If the County Prosecutor has decided not to pursue termination of parental rights, then how is it that Livingston County CPS has the authority to take up the pursuit?
Let's being with the authority of CPS.
CPS is supposed to be considered as a fact finding entity which provides services. In this instance it has now transformed itself into a self-governing entity with usurpation powers.
Where is it written that CPS can, against the authority of the State, hire an external prosecutor?
To begin, I would like to know the legal authority on this because I am quite sure it does not exist.
With that being said, CPS would have to take its request, for budgetary and representative reasons, to a public body for approval.
If the County Prosecutor is under the authority of the Attorney General would that not mean that CPS would have to formally request some kind of grant of leave from the State in order for approval to budget and pay for an external prosecutor who would than be granted subpoena powers of the State, including powers to represent the State of Michigan in a court of law?
Was there any federal funding appropriation in the grants and cost reimbursements to allow for external prosecution outside the purview of the Attorney General?
Someone in the Burns camp needs to FOIA these concerns of representational and funding authority to the State.
I would even strongly encourage contacting the HHS OIG and DOJ as a whistleblower and request investigation into the issues of independent prosecution.
HOWELL, Mich. (WXYZ) - Prosecutors in Livingston County are now saying they won’t try to terminate the parental rights of a father who’s at the center of a case that involved a controversial child abuse conviction.
The Burns family has maintained from the start that they were being unfairly accused of child abuse. Now there’s a sudden shift in the mood in Livingston County, as the prosecutor is backing down on some aspects of this case.
Last week, a Livingston County Judge cited the growing community support for the Burns family when she went against state guidelines and only sentenced Josh Burns to one year in the county jail.
The 38-year-old Brighton father was convicted of second degree child abuse, a 10-year felony.
Josh Burns says that when his daughter Naomi was 2-months-old, she slipped off his lap, and he caught her by the face to keep her from hitting the floor.
Both Josh and his wife Brenda say it was an accident, and Josh passed a polygraph examination.
"It’s been the hardest thing I’ve ever been through in my life,” Burns told 7 Investigator Heather Catallo during an exclusive interview in January.
Later, doctors discovered bleeding between the baby’s skull and brain and they found retinal hemorrhages. Both parents and some medical experts say that Naomi’s injuries were largely caused by birth trauma and illness.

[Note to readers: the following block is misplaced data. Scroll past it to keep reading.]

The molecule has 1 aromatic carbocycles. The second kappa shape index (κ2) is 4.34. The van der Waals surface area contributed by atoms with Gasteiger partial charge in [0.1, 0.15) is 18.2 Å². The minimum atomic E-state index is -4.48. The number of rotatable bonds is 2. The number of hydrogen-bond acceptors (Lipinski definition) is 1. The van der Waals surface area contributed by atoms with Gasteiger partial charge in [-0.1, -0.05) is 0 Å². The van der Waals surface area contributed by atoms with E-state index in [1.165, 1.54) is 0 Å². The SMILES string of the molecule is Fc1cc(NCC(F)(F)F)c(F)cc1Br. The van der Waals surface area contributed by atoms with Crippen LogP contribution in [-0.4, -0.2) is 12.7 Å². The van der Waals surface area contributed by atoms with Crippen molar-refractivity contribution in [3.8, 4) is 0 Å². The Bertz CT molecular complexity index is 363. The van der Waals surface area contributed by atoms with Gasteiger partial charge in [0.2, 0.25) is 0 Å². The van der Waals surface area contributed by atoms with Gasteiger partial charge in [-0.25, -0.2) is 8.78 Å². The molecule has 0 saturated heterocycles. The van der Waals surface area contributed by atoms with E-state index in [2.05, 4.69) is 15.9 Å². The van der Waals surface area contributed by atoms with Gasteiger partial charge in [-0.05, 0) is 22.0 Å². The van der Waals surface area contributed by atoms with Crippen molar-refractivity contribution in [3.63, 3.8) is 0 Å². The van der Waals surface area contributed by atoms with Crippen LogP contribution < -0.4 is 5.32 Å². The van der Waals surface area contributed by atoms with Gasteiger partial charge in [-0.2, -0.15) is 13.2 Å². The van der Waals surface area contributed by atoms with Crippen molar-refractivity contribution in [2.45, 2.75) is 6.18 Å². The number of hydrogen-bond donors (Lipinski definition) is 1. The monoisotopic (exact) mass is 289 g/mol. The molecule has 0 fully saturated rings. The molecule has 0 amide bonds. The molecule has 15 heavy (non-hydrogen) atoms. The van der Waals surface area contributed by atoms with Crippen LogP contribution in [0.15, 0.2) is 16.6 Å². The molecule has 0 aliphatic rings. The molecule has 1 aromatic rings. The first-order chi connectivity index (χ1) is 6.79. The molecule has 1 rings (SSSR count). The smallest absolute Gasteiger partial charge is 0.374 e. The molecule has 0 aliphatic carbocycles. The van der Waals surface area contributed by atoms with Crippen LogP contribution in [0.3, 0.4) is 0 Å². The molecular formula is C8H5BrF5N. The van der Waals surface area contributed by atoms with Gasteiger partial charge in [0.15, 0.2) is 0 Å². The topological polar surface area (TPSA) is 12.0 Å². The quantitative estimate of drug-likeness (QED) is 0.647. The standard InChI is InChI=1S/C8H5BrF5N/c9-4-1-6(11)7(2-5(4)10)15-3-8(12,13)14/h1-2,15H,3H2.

But prosecutors say it was abuse.
Last year, Brenda was cleared of all abuse allegations, and now has custody of Naomi.
But as the 7 Investigators have reported, she had to go into hiding recently when Child Protective Services started coming after her again – even bringing five Brighton cops into her home one night.
“I am in fear. I have nightmares at night,” said Brenda Burns during the January interview.
Earlier this month, both Livingston County Prosecutors and CPS filed a petition against Brenda Burns – demanding to see Naomi.
Now prosecutors have dropped that. They’re also dropping their bid to terminate the parental rights of Josh Burns.
Prosecutor Bill Vailliencourt tells the 7 Investigators that because Burns is locked up in jail – and then has to face 2 more years of probation – prosecutors no longer have concerns that he would have contact with the baby.
Now they say, the termination of his parental rights is “no longer a viable option.”
So far, CPS caseworkers are moving forward with both the termination hearing and with their petition against Brenda Burns. But they have to hire a new lawyer to do that; Livingston County prosecutors will not be on the case.
“I will pursue justice for families for the rest of my life,” said Josh Burns, shortly before his sentencing last week. “We plan to start a foundation to educate folks around the country about CPS abuses and prosecutorial misconduct.”
Legal experts tell the 7 Investigators, these moves by the prosecutor’s office could signal that this family could be reunified at some point.
That’s what the Burns want.
Now they just have to wait to see if CPS will agree with them, and allow that to happen.Voting is beautiful, be beautiful ~ vote.©